NEW ORLEANS — Some patients can safely quit aspirin after a brief period of dual antiplatelet therapy (DAPT) following drug-eluting stent (DES) implantation, according to two trials from Japan and Korea presented here.
The trials mark a “paradigm shift,” commented Claire Duvernoy, MD, of Michigan Medicine in Ann Arbor, who was not involved in the studies — from asking when the P2Y12 inhibitor can be stopped to “how soon can we stop the aspirin?”
“And that’s a big shift in what we do,” she said during a press conference at the American College of Cardiology annual meeting where the studies were reported. “Changing what we give as monotherapy does appear to be the important point here.”
In STOPDAPT-2, patients who had just 1 month of DAPT before switching to clopidogrel (Plavix) monotherapy had a lower risk of combined ischemic and bleeding events at 1 year (2.4% vs 3.7%, HR 0.64, 95% CI 0.42-0.98), meeting both non-inferiority and superiority against controls who stayed on 12 full months of DAPT.
“The benefit was driven by significant reduction in bleeding events without increase in ischemic events,” Hirotoshi Watanabe, MD, of Kyoto University in Japan, told attendees at a late-breaking trials session.
Indeed, looking at ischemic events (combined cardiovascular death, MI, stent thrombosis, and stroke), Watanabe’s team observed no difference between groups (2.0% vs 2.5%, HR 0.79, 95% CI 0.49-1.29), and short DAPT met standard DAPT for non-inferiority.
But for TIMI major and minor bleeding, short DAPT showed clear superiority (0.4% vs 1.5%, HR 0.26, 95% CI 0.11-0.64).
Participants in STOPDAPT-2 were 3,009 Xience DES recipients randomized to 1-month DAPT followed by aspirin continuation (mean age 68.1, 79% men) or 12 full months of DAPT (mean age 69.1, 77% men). Excluded were those who needed oral anticoagulation or had a history of intracranial hemorrhage.
Of note, 97% and 98% of 1- and 12-month DAPT groups, respectively, had intravascular ultrasound or optical coherence tomography for their stenting.
After randomization, the short DAPT group generally stayed off DAPT starting at 30 days, whereas some controls started to switch to monotherapy before the end of a full year — 11.9% had quit DAPT by day 335.
On subgroup analysis, it appeared that patients with severe chronic kidney disease did not do better on 1-month DAPT in the primary endpoint, though Watanabe cautioned that the small number of these patients meant the finding wasn’t conclusive.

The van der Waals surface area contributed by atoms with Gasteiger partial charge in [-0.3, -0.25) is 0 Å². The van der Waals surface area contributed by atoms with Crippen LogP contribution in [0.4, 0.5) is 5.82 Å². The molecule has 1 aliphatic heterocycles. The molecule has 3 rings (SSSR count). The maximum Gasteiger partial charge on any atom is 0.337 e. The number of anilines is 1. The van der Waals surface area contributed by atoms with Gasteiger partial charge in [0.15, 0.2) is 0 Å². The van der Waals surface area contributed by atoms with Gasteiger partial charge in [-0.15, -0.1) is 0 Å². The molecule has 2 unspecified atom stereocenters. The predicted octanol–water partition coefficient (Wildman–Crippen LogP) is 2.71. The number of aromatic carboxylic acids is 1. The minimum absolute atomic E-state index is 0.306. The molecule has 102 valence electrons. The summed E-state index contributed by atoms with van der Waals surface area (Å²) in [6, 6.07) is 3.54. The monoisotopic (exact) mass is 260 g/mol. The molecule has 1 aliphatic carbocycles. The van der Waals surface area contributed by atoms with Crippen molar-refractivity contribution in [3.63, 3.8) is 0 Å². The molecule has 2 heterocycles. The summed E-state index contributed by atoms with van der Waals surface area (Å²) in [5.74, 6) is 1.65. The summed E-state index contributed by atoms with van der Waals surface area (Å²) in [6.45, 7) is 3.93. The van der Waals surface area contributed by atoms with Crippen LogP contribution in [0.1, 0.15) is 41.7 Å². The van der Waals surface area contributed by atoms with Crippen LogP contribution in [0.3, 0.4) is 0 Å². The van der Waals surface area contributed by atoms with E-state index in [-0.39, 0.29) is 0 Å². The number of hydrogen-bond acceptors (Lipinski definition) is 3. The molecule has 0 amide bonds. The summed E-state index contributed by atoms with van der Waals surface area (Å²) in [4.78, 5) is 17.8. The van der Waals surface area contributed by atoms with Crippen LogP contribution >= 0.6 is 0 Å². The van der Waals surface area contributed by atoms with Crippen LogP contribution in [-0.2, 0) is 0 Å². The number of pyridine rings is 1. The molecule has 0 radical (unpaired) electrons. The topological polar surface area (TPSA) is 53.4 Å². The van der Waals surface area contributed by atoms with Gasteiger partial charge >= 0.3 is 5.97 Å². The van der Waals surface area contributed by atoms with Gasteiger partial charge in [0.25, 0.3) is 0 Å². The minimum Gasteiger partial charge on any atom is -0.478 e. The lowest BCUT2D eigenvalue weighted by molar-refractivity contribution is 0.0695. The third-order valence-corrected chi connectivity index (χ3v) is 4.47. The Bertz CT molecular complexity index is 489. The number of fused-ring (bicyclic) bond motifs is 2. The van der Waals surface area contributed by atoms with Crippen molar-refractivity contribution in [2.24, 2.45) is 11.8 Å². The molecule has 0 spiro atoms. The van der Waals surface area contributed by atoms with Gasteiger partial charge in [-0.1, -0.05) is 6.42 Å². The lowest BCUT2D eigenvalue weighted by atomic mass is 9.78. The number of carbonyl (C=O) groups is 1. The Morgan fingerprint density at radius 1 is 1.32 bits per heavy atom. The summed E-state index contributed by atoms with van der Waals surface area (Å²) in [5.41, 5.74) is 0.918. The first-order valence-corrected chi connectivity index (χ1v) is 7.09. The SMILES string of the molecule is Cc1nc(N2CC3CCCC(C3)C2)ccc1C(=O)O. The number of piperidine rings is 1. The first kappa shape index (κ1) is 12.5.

Another caveat was that most patients presented with low thrombotic and bleeding risk as determined by their CREDO-Kyoto scores. Just under 40% of the group went in with acute coronary syndrome (ACS).
“What you don’t want to take away is you could shorten the duration of DAPT in ACS patients when you only have [so few] patients with ACS,” commented Roxana Mehran, MD, of The Mount Sinai Hospital in New York City, during the press conference. The trial data showed a numerical advantage for 1-month vs 12-month DAPT in the ACS-positive subgroup (2.88% vs 4.02% with a primary endpoint event) but it failed to reach statistical significance (HR 0.72, 95% CI 0.38-1.36).
Separately, the SMART-CHOICE trial showed that patients can go 3 months on DAPT before switching to P2Y12 inhibitor monotherapy with no increased risk of adverse events after percutaneous coronary intervention.
Non-inferiority was established for short DAPT in the composite of all-cause death, MI, or stroke at 12 months compared to standard 12-month DAPT (2.9% vs 2.5%, HR 1.19, 95% CI 0.76-1.85). Individual components of that endpoint favored neither group except there were more BARC 2-5 bleeds with longer DAPT (3.4% vs 2.0%, P=0.02), according to Joo-Yong Hahn, MD, PhD, of Samsung Medical Center in Seoul, Korea.
“Our trial suggests that P2Y12 inhibitor monotherapy after short duration of DAPT is a novel antiplatelet strategy balancing ischemic and bleeding risk in patients undergoing PCI,” Hahn said at the same session here. “The 3-month landmark analysis and per-protocol analysis showed consistent results.”
SMART-CHOICE included just under 3,000 patients receiving current-generation DES devices (Xience, Promus, Synergy, or Orsiro) and discharged with aspirin and a P2Y12 inhibitor (clopidogrel in about three-quarters).
Patients were randomized 1:1 to 3 or 12 months of DAPT. Participants’ age averaged about 65 and about 73% were men.
Hahn cautioned that his group had a wide noninferiority margin for the trial, which also had a lower event rate than expected. Moreover, about 16% of those randomized to stop aspirin at 3 months in fact remained on it more than 5 months. Overall, more than 20% of patients assigned to 3-month DAPT were non-adherent in some way, versus 5% of those in the 12-month DAPT group.
“In general, these [trials] will support and accelerate the trend towards shorter DAPT,” commented James Blankenship, MD, of Geisinger Medical Center in Danville, Pennsylvania. But, he added, there remains a question of “whether longer DAPT” — extending beyond 12 months — “is more efficacious in low-bleeding risk patients compared to 12 months of DAPT,” in terms of ischemic events.
STOPDAPT-2 was funded by Abbott Vascular Japan.
SMART-CHOICE was sponsored by the Korean Society of Interventional Cardiology, Abbott Vascular, Biotronik, and Boston Scientific.
Hahn disclosed consulting fees/honoraria from AstraZeneca, Daiichi Sankyo, and Sanofi-Aventis; and research grants from Abbott Korea, Biotronik, Boston Scientific Korea, and Medtronic Korea.